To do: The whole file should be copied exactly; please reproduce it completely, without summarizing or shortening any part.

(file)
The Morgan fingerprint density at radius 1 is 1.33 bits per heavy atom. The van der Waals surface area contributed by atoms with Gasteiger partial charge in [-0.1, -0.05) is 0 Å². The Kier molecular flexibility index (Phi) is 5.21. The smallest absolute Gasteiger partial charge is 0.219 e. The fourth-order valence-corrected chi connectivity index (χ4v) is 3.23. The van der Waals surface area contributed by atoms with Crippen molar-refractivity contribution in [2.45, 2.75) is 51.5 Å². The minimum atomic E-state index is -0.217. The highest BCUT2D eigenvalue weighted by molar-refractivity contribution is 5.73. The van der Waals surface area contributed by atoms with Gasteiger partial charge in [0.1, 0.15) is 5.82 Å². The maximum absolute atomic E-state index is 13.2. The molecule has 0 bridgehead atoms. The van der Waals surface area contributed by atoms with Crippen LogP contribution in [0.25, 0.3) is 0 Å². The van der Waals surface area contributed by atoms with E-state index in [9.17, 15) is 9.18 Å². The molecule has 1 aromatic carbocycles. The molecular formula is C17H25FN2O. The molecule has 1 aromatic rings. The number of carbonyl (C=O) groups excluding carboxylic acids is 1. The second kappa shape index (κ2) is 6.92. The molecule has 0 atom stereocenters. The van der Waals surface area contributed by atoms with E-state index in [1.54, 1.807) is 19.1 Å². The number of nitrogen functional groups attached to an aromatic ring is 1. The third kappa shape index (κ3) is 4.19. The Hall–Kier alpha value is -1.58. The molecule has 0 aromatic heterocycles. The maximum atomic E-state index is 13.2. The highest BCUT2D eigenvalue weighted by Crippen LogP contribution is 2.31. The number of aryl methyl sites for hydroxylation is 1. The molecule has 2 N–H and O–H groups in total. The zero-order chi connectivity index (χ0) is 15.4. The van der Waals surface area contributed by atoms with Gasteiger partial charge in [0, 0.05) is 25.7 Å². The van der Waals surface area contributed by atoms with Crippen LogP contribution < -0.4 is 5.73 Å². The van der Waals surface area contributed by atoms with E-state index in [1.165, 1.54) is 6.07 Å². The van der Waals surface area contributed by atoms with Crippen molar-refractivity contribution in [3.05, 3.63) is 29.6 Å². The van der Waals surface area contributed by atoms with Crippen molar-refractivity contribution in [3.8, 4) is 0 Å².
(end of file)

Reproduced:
The Morgan fingerprint density at radius 1 is 1.33 bits per heavy atom. The van der Waals surface area contributed by atoms with Gasteiger partial charge in [-0.1, -0.05) is 0 Å². The Kier molecular flexibility index (Phi) is 5.21. The smallest absolute Gasteiger partial charge is 0.219 e. The fourth-order valence-corrected chi connectivity index (χ4v) is 3.23. The van der Waals surface area contributed by atoms with Crippen molar-refractivity contribution in [2.45, 2.75) is 51.5 Å². The minimum atomic E-state index is -0.217. The highest BCUT2D eigenvalue weighted by molar-refractivity contribution is 5.73. The van der Waals surface area contributed by atoms with Gasteiger partial charge in [0.1, 0.15) is 5.82 Å². The maximum absolute atomic E-state index is 13.2. The molecule has 0 bridgehead atoms. The van der Waals surface area contributed by atoms with Crippen LogP contribution in [0.25, 0.3) is 0 Å². The van der Waals surface area contributed by atoms with E-state index in [9.17, 15) is 9.18 Å². The molecule has 1 aromatic carbocycles. The molecular formula is C17H25FN2O. The molecule has 1 aromatic rings. The number of carbonyl (C=O) groups excluding carboxylic acids is 1. The second kappa shape index (κ2) is 6.92. The molecule has 0 atom stereocenters. The van der Waals surface area contributed by atoms with E-state index in [1.54, 1.807) is 19.1 Å². The number of nitrogen functional groups attached to an aromatic ring is 1. The third kappa shape index (κ3) is 4.19. The Hall–Kier alpha value is -1.58. The molecule has 0 aromatic heterocycles. The maximum atomic E-state index is 13.2. The highest BCUT2D eigenvalue weighted by Crippen LogP contribution is 2.31. The number of aryl methyl sites for hydroxylation is 1. The molecule has 2 N–H and O–H groups in total. The zero-order chi connectivity index (χ0) is 15.4. The van der Waals surface area contributed by atoms with Gasteiger partial charge in [0, 0.05) is 25.7 Å². The van der Waals surface area contributed by atoms with Crippen LogP contribution < -0.4 is 5.73 Å². The van der Waals surface area contributed by atoms with E-state index in [1.165, 1.54) is 6.07 Å². The van der Waals surface area contributed by atoms with Crippen molar-refractivity contribution in [3.05, 3.63) is 29.6 Å². The van der Waals surface area contributed by atoms with Crippen molar-refractivity contribution in [3.8, 4) is 0 Å².